Sir Francis Chantrey (Sculptor of the Great)
On the Southern fringe of Sheffield, just off the busy A61, lies the suburb of Norton, an area known locally as "Chantreyland." Formerly part of the Scarsdale Hundred, Norton comprised the hamlets of Jordanthorpe, Maugerhay and Hemsworth/Backmoor, and was situated at the northernmost boundary of Derbyshire. Although swallowed up by Sheffield in 1934, some of the village atmosphere has survived, despite the ever increasing encroachment of a modern city's sprawl.
It was here in the village of Norton that Francis Chantrey was born, in 1781. He was to become one of England's foremost sculptors.
The village, though mainly tenant farms in the 1700's, had several fine residences - Norton Hall (then the home of the Offley /Shore family), The Oakes (the home of the Bagshawes from 1721 to 1983, - now of Wormhill Hall), Norton House, Norton Grange and Jordanthorpe Hall, the latter associated with the Linley family. Each of these houses and families has a fascinating history of its own.
By taking a stroll round present day Norton many of these houses can still be seen, though in many cases they have succumbed to more modern usage. Fortunately most are located within a conservation area, so alterations are controlled.
It was through some of the local gentry of the time, who became the benefactors of Chantrey, that he was able to rise to fame and fortune.
Francis began drawing as a boy, using the stone flags on the kitchen floor. He also moulded clay and his love of sculpture is believed to have been inspired by the marble tomb to the Blythe family, which is still to be found in St. James' Church. He is supposed to have embellished his mother's pie crusts with pastry pigs and he would whittle sticks as he worked as a milk boy, walking the 5 miles to Sheffield with a donkey, carrying butter, milk and eggs.
After the death of his father when Francis was 12, he was apprenticed to a grocer in Sheffield. This was not to Francis' liking and he would gaze in the window of Robert Ramsey's shop in the High St. at the prints and plaster models.
Eventually, after much pleading with his mother, Francis was apprenticed to Mr. Ramsey for 7 years.
Chantrey's first ambition was to become an artist, so he decided to set up on his own in 1802. The "Sheffield Iris." (the local newspaper of the time), carried his advert seeking patronage.
A plaque in Paradise Square, just behind Sheffield Cathedral, marks the house where the great sculptor's work began in earnest.
He painted portraits of many local Sheffielders: then went to London to study at the Royal Academy. He worked for a woodcarver for 5 shillings (25p) a week to make ends meet. He kept in touch with Sheffield and, returning in 1804, advertised again in the "Iris", this time as a sculptor.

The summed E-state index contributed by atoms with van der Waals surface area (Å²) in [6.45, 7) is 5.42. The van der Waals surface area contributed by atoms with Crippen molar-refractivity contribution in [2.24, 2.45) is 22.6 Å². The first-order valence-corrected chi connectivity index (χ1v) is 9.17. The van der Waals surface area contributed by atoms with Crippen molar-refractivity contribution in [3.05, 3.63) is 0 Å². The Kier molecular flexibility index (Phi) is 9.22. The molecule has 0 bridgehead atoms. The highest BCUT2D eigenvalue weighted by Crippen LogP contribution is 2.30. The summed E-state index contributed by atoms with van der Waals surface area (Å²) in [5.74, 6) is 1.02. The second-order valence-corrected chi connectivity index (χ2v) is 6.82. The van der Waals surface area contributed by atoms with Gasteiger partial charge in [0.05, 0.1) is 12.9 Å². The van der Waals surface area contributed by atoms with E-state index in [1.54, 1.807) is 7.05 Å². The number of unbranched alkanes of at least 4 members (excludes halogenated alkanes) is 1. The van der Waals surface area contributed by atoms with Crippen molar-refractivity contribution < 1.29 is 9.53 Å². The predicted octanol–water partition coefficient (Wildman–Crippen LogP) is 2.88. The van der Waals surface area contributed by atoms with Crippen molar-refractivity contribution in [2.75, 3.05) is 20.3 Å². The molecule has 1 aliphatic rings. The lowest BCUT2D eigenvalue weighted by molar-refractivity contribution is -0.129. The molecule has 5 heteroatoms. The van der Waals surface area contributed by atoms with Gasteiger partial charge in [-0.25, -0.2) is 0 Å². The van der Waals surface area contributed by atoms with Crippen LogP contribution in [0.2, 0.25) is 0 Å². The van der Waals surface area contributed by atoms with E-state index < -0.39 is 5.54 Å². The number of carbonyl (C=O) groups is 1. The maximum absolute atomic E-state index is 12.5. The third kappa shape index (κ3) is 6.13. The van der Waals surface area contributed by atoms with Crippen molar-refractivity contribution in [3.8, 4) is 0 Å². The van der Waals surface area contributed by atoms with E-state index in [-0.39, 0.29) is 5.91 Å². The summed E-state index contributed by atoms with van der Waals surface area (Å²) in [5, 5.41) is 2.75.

His first commission was for a marble bust of James Wilkinson, the vicar of Sheffield. Other prestigious work followed which included a large bust of Nelson for Trinity House.
After marriage to his cousin in 1809, the couple settled in Pimlico. From that time on, his career moved forward at a rapid pace. He modelled a statue of George III (destroyed in WW2) and following this, commissions poured in. His brilliant career was established.
He travelled to the continent, where he met Canova, whose work he felt depended too much on ornamentation for Chantrey's own personal taste.
His list of honours is impressive: Royal Academician in 1818; honorary degrees from Cambridge and Oxford; he became an FRS and finally was knighted in 1835. A list of his works shows him to be one of the most eminent people of his time.
Spurning a place in Westminster Abbey, Chantrey chose to be buried in the churchyard of St. James' in his native village of Norton, in a spot he had selected himself. St. James' Church is tucked in a quiet corner of Norton, still witnessing to the glory of God as it has done since 1180 when it was founded by the monks of Beauchief Abbey.
Some years before his death, Chantrey watched a grave digger at work at St. Martin in the Fields, throwing human bones into a pile. Chantrey was dismayed to learn that the bones would later be thrown into the Thames and he resolved that this would never be his fate.
After his death in London in 1841, Chantrey's final journey took several days: the last stage from Chesterfield to Norton watched by many people on the route. His funeral was attended by many eminent Sheffielders with local villagers acting as bearers.
His tomb appears very stark and plain as a memorial to such a great sculptor, but it reflects Chantrey's dislike of ornamentation. It is a huge slab of polished granite, deeply incised with the lettering - a simple but moving memorial to a greatly talented local son.
After his death the Chantrey Bequest was set up. he greater part of his fortune, after the death of Lady Chantrey, was left to the RA to purchase works - either paintings or sculptures - by artists residing in Britain whilst executing the work. The first purchases of what is now an extensive collection were made in 1877 and housed in the Tate Gallery.
Also in his will Sir Francis did not forget his humble origins. He left £50 annually to the Norton schoolmaster for the education of 10 poor boys of the parish and £10 per annum to 5 poor men and women.
In the quiet corner of Norton which is his last resting place, Chantrey is also commemorated by an obelisk: the work of his friend Phillip Hardwick RA. Erected in 1854, the obelisk is 22 feet high and hewn from cheeswring granite from Cornwall. It was brought by sea to Hull and then overland to Norton.
Works by Chantrey may be found all over the country: locally, in Derby Cathedral, Ilam Hall, Sheffield Cathedral and the Cutlers' Hall. Further afield, his work can be seen in many places, including the British Museum, Buckingham Palace, Durham Cathedral, Eton College, Lichfield Cathedral, Oxford and Cambridge Colleges, Westminster Abbey and Windsor Castle.